RHEL build system, and rpm macros are often different and continuously
changing.


If the macros used were the only part of the "reproducible build" problem,
then --macrosused (and the RPMTAG_BUILDMACROS header extension)
solves the problem by spewing the list of all macros used
by rpmbuild (or any other rpm command) at termination,
and/or by including the equivalent list of used macros (and definitions)
within a *.src.rpm

header.

But the real problem is that all build systems contain versions of compilers
and toolchains

that are different. That's a whole different class of problem.

So not passing --define is hardly relevant imho, the tool chains used for
building

are what is very tricky to identify and attempt to "reproduce".


a lot of rpms use --define to control how the package is built, what
functions to enable in the package. postgresql is a good example. it has
47 %if clauses in the spec file that directly or indirectly rely on
--define switches at rpmbuild time.


this --macrosused/RPMTAG_BUILDMACROS sounds like exactly what i'm looking
for, but it doesn't appear to be part of the rpm system used by rh/centos.


but without the newer rpm system, how do the centos builders know what
flags to use to build an rpm? are they all built without any --define
flags? do we know that is how rh does it?

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Old 09-01-2008, 09:09 PM
Jeff Johnson
 
Default still trying to build upstream srpms

On Sep 1, 2008, at 4:58 PM, Joe Pruett wrote:

What's implied when people say mock is being used, is that there
are no special '--define', etc. flags passed to rpmbuild from
within mock.


Hmmm, and why is passing --define (or not) relevant to anything in
the real world?


Yes, the CentOS issue is trying to identify a "reproducible
build", as defined by the
RHEL build system, and rpm macros are often different and
continuously changing.


If the macros used were the only part of the "reproducible build"
problem,

then --macrosused (and the RPMTAG_BUILDMACROS header extension)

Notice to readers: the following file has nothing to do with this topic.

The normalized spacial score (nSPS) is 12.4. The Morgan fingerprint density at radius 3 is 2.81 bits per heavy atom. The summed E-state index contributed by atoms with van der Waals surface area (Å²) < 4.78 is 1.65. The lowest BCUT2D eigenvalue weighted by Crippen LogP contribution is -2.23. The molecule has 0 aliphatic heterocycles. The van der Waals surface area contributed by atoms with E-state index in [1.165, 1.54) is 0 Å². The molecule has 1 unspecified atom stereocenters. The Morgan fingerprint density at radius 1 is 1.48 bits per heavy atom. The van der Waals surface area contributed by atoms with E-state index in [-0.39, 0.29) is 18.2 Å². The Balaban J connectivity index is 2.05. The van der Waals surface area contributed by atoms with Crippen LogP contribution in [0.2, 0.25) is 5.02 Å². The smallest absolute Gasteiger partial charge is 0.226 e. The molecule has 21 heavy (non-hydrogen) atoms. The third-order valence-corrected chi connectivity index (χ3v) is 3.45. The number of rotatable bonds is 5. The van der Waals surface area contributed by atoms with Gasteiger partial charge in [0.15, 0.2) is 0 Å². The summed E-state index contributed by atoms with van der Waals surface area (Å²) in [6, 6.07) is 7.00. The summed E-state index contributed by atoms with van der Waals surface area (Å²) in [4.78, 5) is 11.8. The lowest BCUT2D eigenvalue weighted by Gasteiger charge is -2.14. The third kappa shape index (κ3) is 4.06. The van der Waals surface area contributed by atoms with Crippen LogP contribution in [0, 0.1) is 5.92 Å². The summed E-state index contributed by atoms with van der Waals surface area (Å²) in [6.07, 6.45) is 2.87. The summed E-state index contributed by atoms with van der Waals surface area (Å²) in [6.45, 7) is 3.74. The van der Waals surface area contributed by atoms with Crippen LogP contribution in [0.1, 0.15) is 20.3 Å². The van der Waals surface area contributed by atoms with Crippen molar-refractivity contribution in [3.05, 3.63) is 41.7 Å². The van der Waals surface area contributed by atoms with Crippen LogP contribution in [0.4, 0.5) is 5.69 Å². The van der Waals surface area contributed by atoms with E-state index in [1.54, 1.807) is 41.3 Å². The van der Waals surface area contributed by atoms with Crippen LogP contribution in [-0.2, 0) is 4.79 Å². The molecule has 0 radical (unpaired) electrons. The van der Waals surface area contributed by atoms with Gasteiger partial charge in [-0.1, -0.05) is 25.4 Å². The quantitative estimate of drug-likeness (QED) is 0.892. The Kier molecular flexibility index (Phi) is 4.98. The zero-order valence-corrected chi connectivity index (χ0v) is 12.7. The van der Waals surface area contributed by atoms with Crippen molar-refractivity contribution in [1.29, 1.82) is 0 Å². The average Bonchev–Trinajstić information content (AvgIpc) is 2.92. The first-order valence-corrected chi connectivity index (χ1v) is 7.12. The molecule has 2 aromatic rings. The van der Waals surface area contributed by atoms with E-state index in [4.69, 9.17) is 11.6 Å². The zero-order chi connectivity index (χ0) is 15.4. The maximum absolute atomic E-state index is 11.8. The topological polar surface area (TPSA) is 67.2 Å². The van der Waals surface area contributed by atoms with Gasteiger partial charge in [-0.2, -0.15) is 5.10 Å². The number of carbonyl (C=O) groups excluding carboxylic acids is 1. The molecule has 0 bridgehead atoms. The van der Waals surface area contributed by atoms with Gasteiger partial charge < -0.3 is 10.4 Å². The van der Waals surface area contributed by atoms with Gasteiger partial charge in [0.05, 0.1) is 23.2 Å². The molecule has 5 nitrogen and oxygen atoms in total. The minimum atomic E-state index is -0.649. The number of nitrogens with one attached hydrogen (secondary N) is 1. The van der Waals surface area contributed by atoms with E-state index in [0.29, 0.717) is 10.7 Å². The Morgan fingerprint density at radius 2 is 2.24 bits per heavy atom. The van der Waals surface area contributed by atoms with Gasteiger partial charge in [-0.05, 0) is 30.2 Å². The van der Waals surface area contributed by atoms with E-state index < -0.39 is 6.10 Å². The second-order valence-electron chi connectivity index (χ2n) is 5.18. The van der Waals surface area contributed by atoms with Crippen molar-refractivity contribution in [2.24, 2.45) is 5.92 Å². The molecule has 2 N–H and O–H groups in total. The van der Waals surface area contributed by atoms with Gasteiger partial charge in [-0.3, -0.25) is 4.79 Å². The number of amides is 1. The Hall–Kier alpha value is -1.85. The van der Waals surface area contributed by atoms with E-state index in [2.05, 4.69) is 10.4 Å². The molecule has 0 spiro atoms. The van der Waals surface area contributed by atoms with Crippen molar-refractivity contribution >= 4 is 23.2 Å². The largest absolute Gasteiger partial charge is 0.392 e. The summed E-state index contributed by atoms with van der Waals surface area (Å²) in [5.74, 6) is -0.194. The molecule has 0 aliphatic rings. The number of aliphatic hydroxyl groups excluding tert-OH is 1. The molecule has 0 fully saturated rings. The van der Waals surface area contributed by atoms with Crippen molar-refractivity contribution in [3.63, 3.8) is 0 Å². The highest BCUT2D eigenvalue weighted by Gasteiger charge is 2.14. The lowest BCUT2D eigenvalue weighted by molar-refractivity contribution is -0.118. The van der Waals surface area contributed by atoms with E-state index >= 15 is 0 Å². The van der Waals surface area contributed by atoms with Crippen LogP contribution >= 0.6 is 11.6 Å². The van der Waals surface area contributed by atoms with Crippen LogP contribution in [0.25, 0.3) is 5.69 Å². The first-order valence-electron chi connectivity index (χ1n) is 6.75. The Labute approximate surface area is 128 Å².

solves the problem by spewing the list of all macros used
by rpmbuild (or any other rpm command) at termination,
and/or by including the equivalent list of used macros (and
definitions) within a *.src.rpm

header.

But the real problem is that all build systems contain versions of
compilers and toolchains

that are different. That's a whole different class of problem.

So not passing --define is hardly relevant imho, the tool chains
used for building

are what is very tricky to identify and attempt to "reproduce".


a lot of rpms use --define to control how the package is built,
what functions to enable in the package. postgresql is a good
example. it has 47 %if clauses in the spec file that directly or
indirectly rely on --define switches at rpmbuild time.


this --macrosused/RPMTAG_BUILDMACROS sounds like exactly what i'm
looking for, but it doesn't appear to be part of the rpm system
used by rh/centos.




Yup. too bad for you & Centos.

FWIW, adding %dump at the very end of spec file, and grep'ping out
the used macros which are marked in the %dump spewage (unused
macros look like "^-14:..." while used macros look like ("-14=..." iirc)
will work with all versions of rpm I've ever touched.

FYI, the "-14" is "the level of macro recursion", and negative
numbers are
global. The value identifies where the macro was defined. Not useful
at all,

but that's what the "-14" is and does.

Porting --macrosused to rpm-4.5.6.7.8.9. ain't rocket science either ...

but without the newer rpm system, how do the centos builders know
what flags to use to build an rpm? are they all built without any
--define flags? do we know that is how rh does it?


I'd guess that all the --with/--without "stuff" is hard wired into a
macro config file (or perhaps done directly by mock), another reason
why "No --define in mock ..." Simply Does Not Matter.

73 de Jeff